Theirworld calls for action to unlock early years education for millions of disadvantaged children

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Investing in pre-primary education for the most disadvantaged children helps to prevent them being left behind (Aisha Faquir)

Early childhood development, Global Partnership for Education, Justin van Fleet, Theirworld

Theirworld has warned that some of the world’s poorest children are missing out on vital education in the first few years of their lives because of a woeful lack of investment.

A commitment to devote just 10% of education budgets to the early years would reap quick dividends – placing millions more children around the world into pre-primary education.

Only one in four children aged three to five attend some form of pre-school education in sub-Saharan, West and Central Africa, falling to less than 2% for the poorest children in Cameroon, the Central African Republic and the Democratic Republic of Congo. This compares to 94% in the UK or other rich countries.

Research shows that 90% of brain development takes place before a child turns five. But education for the under-fives is chronically underfunded, especially in the world’s poorest countries.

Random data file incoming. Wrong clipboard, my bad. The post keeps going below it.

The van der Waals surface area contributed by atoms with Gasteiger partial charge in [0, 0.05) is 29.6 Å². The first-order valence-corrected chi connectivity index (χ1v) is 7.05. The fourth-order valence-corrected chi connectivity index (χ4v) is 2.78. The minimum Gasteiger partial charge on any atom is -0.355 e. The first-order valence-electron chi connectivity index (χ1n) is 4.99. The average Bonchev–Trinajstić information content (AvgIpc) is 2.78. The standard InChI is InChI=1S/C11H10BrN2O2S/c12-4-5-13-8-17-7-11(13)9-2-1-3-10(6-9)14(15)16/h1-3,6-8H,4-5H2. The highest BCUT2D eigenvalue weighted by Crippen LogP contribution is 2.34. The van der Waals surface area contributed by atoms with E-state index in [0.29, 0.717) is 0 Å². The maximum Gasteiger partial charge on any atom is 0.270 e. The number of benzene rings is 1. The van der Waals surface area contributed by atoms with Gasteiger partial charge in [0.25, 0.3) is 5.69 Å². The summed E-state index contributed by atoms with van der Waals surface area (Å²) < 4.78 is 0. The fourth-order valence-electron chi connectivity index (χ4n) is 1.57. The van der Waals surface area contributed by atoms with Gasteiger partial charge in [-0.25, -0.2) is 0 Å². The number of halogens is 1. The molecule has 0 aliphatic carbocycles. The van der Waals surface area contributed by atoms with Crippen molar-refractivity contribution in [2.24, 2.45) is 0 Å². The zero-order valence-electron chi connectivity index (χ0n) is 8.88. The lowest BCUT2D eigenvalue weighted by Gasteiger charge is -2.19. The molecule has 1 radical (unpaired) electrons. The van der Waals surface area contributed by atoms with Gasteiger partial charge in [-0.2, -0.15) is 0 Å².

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UNESCO data shows that 82% of children aged five and six in high-income countries are enrolled in pre-primary education – but only 15% in low-income nations (GPE / Carolina Valenzuela)

In a typical year, governments spend 6.6% of their education budgets on early childhood education, falling to 3% in poorer regions. Donor countries contribute less than 1% of education aid to pre-primary education.

This week the Global Partnership for Education (GPE) – one of the major funds for education in lower-income countries – will hold a board meeting as it builds its strategy from now to 2025. The decisions made this year will determine how billions of dollars in education financing will be spent.

Theirworld is urging GPE to recognise the 10% target for early childhood education in its new funding strategy. We are also calling for all national sector plans to include pre-primary education.

Here’s how you can take action…

Write to your GPE Board Member

Write to your GPE Board Member

Write to your board member and ask them to make sure early years education funding has clear financial backing in their next strategy.

Theirworld President Justin van Fleet said: “Every child has a right to a quality and inclusive education, starting with good quality preschools, playgroups or nurseries. So it is a tragedy that around the world 175 million children are denied this right because of a chronic lack of funding in early years education.

“Countries have already agreed to the Sustainable Development Goals, so it’s important to acknowledge the costs to achieve them. It’s time for governments, donors and international agencies to prioritise quality early childhood education. 

“We’re calling for at least 10% of education budgets to be dedicated to the education of young children. The youngest children are just learning to speak – so we need to speak up for them. And the GPE board members have a unique opportunity to lead on this issue.”